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Walking Austin, pt.3

Marcus Little

Walking Austin, pt.3

South Congress has a slight Disney Land vibe. Like one goes to a Disney park to be immersed in the feeling of a charming Swiss village, you might venture down South Congress and pretend you’re in Austin’s before times. The “weird” times as the locals call it, when the city was still rife with that eclectic libertine “BurningMan-ness.” A lot of the buildings are still here. You can go to the barber and get a shave from a transvestite or buy $400 boots and imagine there’s still a frontier to ride to. South Congress is Austinland. I hope they preserve it forever.

Small Austin themed local stores are interspersed with high end retail boutiques, ritzy restaurants and condominium developments. I’m sure the owners of the small tire shop, coffee house, and tiny grocer must jump through a million bureaucratic hoops to stay open in such an investment rich environment. One of these was a famous costume store that just closed down. I know a lot of the local drag queens used to get their stuff there. They might have claimed that the rent hikes were transphobic and sought a queer property tax exemption. It might have worked. 

Austin’s South Congress district reminds me of Portland. If Black Lives Matter were to riot in Austin, South Congress would no doubt bear the brunt. These storefronts and restaurants, with their huge panels of floor-to-ceiling glass are irresistible to eyes gleaming with memetic destruction. Every streetlamp is tattooed with leftist stickers. Every business hangs a pride flag in the window as if marking their adherence to the fire code. But it won’t save them, not from fire or rocks. Nothing will save them from themselves. 

There is a vehement anti-tourist vibe here— that snobbishness that only progressives are allowed to have—but it keeps the materialism at bay. Don’t get me wrong, the cocktails are still $20, but at least the food is good and the shops are unique. The laurels of South Congress have not been entirely slouched upon yet.

There are several small businesses sprinkled throughout, and what chain establishments exist are tactfully chosen, not to be recognizable or garish. That discipline of class is why these people rule the day, it’s not the only quiver in the cap of power, but it’s the one women like the most. It’s the most colorful one.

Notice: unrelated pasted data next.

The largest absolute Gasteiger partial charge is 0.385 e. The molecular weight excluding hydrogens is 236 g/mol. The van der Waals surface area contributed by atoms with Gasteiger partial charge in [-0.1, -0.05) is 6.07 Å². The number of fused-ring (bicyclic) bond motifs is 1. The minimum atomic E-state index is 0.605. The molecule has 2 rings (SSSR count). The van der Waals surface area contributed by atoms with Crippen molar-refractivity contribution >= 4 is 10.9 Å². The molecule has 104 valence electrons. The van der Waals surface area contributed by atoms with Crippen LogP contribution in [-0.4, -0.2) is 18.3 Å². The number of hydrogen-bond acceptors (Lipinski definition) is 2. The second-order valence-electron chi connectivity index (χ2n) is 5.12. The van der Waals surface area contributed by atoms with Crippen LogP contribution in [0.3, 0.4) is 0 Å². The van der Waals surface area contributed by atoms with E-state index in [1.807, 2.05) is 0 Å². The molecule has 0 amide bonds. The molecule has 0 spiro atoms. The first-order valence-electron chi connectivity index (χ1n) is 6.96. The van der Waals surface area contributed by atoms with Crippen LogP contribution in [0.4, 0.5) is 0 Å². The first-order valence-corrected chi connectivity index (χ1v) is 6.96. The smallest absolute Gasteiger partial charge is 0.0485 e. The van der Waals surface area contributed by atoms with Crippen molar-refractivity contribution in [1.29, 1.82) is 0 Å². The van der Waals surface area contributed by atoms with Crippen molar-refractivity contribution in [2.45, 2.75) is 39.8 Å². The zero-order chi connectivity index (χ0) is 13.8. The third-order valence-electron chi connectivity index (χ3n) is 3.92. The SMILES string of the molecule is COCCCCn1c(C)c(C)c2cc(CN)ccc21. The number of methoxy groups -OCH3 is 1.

How will they maintain this place? It’s a question many cities have asked before. It’s a question many countries have asked before. There’s an interesting dialogue that has gone on here in Austin which revolves around “keeping things weird”, or maintaining the local culture. I find that hypocritical, and I must refrain from feeding that snarky little devil which perches on the heart of every true American, which wants to say “Here! You brewed this poison. Drink your own cup of it!” These progressives, who looked down upon the euro-man for wanting to preserve his own culture from Marxism and cosmopolitanism, who wanted to preserve his own buildings, his own language, his own sense of self. They chided him as small, sometimes evil, for wanting to maintain his home. And now, here they are, watching the world come in with its capitalism and consumerism and all the other “isms” they have secretly wedded themselves to. Now, here they are, the ones losing their home and their weird souls. And I am tempted to say good riddance. Your weird culture was built upon the ashes of mine. Your soul was crafted with the energy of my owns chaotic death. I am not immune to the feeling of vengeance. But I possess what the progressive is unwilling to possess—shame for the dark corners of my soul.

Right now, Austin is Disney World circa 1965—a wonderful place. If the old-school liberals let go their grip and give into the pressure of centralized capital, Austin will quickly become Disney World circa 2023—a place I only see in advertisements and Worldstar videos.

The homes west of S.Congress have that same eclectic uniqueness that I have described of north and west Austin. The difference perhaps being only in the askewness of the yards and the pop color palates of the houses. I pass one that is wood sided, painted with the deepest of teal blues and warm magenta around the molding. It aspires to be the only one of its kind, as I imagine the owner does. This neighborhood is like the rest of Austin, but it has been bohemia-fied. On one house, potted plants have taken up every inch of the railing, the deck, and the rocking chair which has been sat in by no human, only this large dead jade for years perhaps. Stalks of bamboo overgrow and stab me on the walking path. The bodies of dormant plants grow askew of the raised bed gardens and rustle past me in the brisk February wind. Some of the houses look nearly uninhabited, but in this city one knows better, it is simply that liberal affinity for chaos which at times amuses me. I tuck my chin into my collar and walk on. 

Between s.Congress, 1st st, and Lamar is my favorite part of the city. It has the instinct for chaos which is controlled by wealth, class, and high I.Q. The houses are beautiful, the restaurants are unique and serve great food. On the corner of 3rd and Mary I pass a literal castle nestled into an otherwise normal Austin neighborhood. It is a legitimate custom made fortress of Texas flagstone, port holes, turrets and all. That election of style that I talk about—this is the heart of it in Austin. No two homes are the same, and no single home is one I would find objectionable, besides the spacebarns of course. This is what I imagine Portland was like in the 90’s. Controlled chaos. Just a touch of madness. A single pill of promiscuity. In the before times, before the overdose.